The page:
Archaeologists from the University of Manchester and the Herefordshire Council have unearthed the remains of two large halls atop Dorstone Hill, near Peterchurch in Herefordshire, which are believed to have been constructed between 4000 and 3600 BC.
Some of the charred wood at the site shows the character of the structure of the buildings as they may have looked above ground. The researchers suggest these buildings were used by entire communities, but do not have enough information to determine how large each structure was. However, based on the length of the Neolithic-era barrows beneath each of the buildings, the researchers estimate the halls to have been 100ft. (30.48 m.) and 230 ft. (c. 70 m.) long, respectively.
The team also believes the buildings were deliberately burned down after construction and the remains of the buildings were incorporated into two unique burial mounds on the hilltop. Even though the halls were burned, much detail is still preserved in the larger barrow. The team has found carbonized structural timbers, postholes that offer positions of original uprights and the burnt remains of stakes of the internal partitions. Also, the burial mounds are composed of burnt clay, which implies the daub from the walls of the buildings was used in the burial process.
The smaller barrow was found to contain a 23-by-8-foot (7.1 x 2.4 m.) mortuary chamber with huge sockets that would have held upright tree trunks at each end. The massive posts “bracketed a linear ‘trough’ lined with planks, which would have held the remains of the dead.”
“This find is of huge significance to our understanding of prehistoric life — so we’re absolutely delighted,” noted Julian Thomas, Professor of archaeology at the University of Manchester, who co-directed the excavation.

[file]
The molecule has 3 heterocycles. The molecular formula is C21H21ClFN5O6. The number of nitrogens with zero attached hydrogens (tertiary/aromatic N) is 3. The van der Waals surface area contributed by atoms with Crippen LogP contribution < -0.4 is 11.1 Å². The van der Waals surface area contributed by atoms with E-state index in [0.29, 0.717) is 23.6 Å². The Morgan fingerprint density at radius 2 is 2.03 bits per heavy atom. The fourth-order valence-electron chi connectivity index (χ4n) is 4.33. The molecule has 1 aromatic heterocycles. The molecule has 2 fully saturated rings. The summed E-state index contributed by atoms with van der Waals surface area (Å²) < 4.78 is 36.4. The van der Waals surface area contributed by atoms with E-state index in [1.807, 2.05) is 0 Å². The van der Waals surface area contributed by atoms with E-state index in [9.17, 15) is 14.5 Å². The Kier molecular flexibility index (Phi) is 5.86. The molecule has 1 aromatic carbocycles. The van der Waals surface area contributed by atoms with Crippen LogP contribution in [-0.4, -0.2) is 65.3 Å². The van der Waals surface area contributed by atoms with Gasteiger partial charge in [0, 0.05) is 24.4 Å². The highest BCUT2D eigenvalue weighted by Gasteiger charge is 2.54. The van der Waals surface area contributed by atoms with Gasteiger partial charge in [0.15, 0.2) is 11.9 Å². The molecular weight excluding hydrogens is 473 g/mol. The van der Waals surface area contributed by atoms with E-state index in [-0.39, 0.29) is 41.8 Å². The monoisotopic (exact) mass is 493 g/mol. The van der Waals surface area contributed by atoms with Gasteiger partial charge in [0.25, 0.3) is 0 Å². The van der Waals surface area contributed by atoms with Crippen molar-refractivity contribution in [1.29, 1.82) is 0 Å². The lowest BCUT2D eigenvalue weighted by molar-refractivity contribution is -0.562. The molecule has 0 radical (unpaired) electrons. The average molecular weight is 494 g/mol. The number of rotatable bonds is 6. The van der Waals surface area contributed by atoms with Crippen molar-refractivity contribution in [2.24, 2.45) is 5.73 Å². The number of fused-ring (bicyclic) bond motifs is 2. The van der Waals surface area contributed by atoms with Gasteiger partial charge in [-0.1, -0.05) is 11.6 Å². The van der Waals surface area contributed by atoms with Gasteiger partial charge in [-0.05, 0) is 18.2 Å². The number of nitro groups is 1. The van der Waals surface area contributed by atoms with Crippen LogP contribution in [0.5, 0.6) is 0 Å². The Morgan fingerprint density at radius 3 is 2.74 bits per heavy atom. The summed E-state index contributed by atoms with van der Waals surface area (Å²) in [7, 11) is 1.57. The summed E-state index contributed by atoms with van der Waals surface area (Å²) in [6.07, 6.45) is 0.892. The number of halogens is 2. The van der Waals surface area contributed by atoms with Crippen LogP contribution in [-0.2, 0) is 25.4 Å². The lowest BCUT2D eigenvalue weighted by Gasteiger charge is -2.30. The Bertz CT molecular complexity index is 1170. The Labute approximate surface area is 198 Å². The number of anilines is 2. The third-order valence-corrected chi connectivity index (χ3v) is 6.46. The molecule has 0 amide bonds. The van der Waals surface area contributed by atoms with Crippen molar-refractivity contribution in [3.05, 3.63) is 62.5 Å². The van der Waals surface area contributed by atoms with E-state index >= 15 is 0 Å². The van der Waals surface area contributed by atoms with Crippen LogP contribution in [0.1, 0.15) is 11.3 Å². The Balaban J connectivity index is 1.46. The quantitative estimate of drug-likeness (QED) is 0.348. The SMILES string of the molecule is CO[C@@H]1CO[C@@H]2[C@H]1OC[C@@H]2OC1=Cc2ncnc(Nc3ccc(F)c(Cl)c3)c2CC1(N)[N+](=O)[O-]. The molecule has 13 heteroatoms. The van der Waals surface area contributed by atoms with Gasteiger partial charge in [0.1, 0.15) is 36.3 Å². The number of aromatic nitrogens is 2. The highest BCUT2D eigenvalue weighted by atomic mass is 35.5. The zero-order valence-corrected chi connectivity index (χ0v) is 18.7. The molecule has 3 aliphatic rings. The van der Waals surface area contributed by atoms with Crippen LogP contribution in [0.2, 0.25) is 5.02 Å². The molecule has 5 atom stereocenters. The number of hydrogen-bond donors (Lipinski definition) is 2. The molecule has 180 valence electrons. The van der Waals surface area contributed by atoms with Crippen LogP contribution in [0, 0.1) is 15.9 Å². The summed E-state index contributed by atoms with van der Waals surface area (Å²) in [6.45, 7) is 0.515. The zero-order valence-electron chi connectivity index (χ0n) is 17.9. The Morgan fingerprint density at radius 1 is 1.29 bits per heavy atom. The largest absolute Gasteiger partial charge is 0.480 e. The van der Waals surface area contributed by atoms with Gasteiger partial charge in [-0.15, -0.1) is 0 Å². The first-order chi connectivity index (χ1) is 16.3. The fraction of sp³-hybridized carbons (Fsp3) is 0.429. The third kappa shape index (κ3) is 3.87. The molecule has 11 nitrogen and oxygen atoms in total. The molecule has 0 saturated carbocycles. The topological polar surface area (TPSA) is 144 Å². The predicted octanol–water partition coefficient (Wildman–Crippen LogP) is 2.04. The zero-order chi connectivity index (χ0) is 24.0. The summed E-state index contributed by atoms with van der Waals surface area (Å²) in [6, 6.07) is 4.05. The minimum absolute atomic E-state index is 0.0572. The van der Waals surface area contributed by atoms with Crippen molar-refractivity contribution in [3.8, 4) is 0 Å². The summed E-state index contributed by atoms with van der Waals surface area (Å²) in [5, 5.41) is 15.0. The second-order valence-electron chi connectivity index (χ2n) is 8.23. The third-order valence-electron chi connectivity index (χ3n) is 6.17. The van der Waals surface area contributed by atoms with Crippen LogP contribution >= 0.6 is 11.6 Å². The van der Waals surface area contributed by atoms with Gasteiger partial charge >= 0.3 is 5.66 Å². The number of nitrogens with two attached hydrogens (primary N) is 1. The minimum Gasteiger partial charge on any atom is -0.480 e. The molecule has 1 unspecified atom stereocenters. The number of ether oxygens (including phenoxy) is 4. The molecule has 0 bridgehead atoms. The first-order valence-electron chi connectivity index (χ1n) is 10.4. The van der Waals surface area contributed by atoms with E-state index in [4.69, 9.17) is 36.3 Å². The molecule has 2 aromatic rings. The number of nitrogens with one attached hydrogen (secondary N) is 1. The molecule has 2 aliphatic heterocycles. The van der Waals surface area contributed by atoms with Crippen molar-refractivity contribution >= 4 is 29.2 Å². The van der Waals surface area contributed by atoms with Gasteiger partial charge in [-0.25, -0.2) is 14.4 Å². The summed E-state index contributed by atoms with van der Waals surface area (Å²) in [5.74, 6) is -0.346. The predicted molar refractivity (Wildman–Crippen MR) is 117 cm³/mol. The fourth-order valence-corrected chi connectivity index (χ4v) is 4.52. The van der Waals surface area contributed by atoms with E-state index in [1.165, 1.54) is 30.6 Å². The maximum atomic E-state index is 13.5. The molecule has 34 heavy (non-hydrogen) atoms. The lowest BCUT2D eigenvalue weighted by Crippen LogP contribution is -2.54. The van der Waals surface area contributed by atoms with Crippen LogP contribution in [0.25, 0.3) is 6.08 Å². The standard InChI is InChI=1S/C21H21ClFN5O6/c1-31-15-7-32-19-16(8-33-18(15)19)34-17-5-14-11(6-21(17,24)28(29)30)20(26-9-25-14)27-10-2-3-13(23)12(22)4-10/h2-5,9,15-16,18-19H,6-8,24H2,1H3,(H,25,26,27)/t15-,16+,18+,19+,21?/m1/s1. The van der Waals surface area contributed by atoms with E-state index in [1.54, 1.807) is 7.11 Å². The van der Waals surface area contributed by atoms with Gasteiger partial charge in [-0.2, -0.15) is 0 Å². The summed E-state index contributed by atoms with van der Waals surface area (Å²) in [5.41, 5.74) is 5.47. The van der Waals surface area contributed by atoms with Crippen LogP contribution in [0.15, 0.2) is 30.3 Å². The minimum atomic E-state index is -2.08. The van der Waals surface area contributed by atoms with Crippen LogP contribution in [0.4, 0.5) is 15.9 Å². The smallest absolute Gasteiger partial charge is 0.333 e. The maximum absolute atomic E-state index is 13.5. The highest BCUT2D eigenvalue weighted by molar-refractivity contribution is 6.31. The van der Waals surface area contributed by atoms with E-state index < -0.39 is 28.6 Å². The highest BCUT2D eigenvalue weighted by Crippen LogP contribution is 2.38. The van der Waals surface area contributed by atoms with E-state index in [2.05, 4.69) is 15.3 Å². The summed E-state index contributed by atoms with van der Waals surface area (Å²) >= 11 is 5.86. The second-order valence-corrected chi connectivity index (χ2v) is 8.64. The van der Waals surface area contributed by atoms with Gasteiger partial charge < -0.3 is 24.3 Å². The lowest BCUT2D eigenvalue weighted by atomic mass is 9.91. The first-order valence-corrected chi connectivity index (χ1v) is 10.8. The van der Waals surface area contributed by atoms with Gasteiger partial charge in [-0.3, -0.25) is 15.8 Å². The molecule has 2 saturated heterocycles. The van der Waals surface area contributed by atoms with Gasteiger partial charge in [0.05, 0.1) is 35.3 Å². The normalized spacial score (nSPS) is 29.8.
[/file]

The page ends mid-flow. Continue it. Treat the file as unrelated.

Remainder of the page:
“It makes a link between the house and a tomb more forcefully than any other investigation that has been ever carried out. These early Neolithic halls are already extremely rare, but to find them within a long barrow is the discovery of a lifetime. The mound tells us quite a bit about the people who built it: they sought to memorialize the idea of their community represented by the dwelling. And by turning it into part of the landscape, it becomes a permanent reminder for generations to come”, said Thomas.
“Just think of how the burning of the hall could have been seen for miles around, in the large expanse of what is now the border country between England and Wales,” he concluded.
Archaeologists have long held assumptions that there existed a close link between homes and tombs in Neolithic Europe, and have also speculated that ‘houses of the dead’ were similarly fashioned counterparts of the ‘houses of the living.’
Not only did the team uncover the two long burial mounds, but also had found evidence of later burials and deliberate deposits at the site, including a cremation burial and a pit containing a flint axe and a flint knife. The objects are similar to artifacts found in eastern Yorkshire in the Late Neolithic around 2600 BC.
“These subsequent finds show that 1000 years after the hall burial mounds were made, the site is still important to later generations living 200 miles away — a vast distance in Neolithic terms,” said Dr. Keith Ray, Herefordshire Council’s County Archaeologist, who also co-directed the excavation.
“The axe and knife may not have been traded, but placed there as part of a ceremony or an ancestral pilgrimage from what is now East Yorkshire,” he noted. “So we witness an interconnected community linking Herefordshire and East Yorkshire by marriage and by descent 5000 years ago.
“In the British context, the Dorstone find is unique and unprecedented,” he added. “We were hoping our work with The University of Manchester would help us to give us a clearer picture of the origins of these long barrows- but we were surprised how clearly the story came through.
“It’s very exciting for us: for 15 years I have been arguing that Herefordshire has something important to say on the national picture of our Neolithic heritage,” concluded Dr. Ray.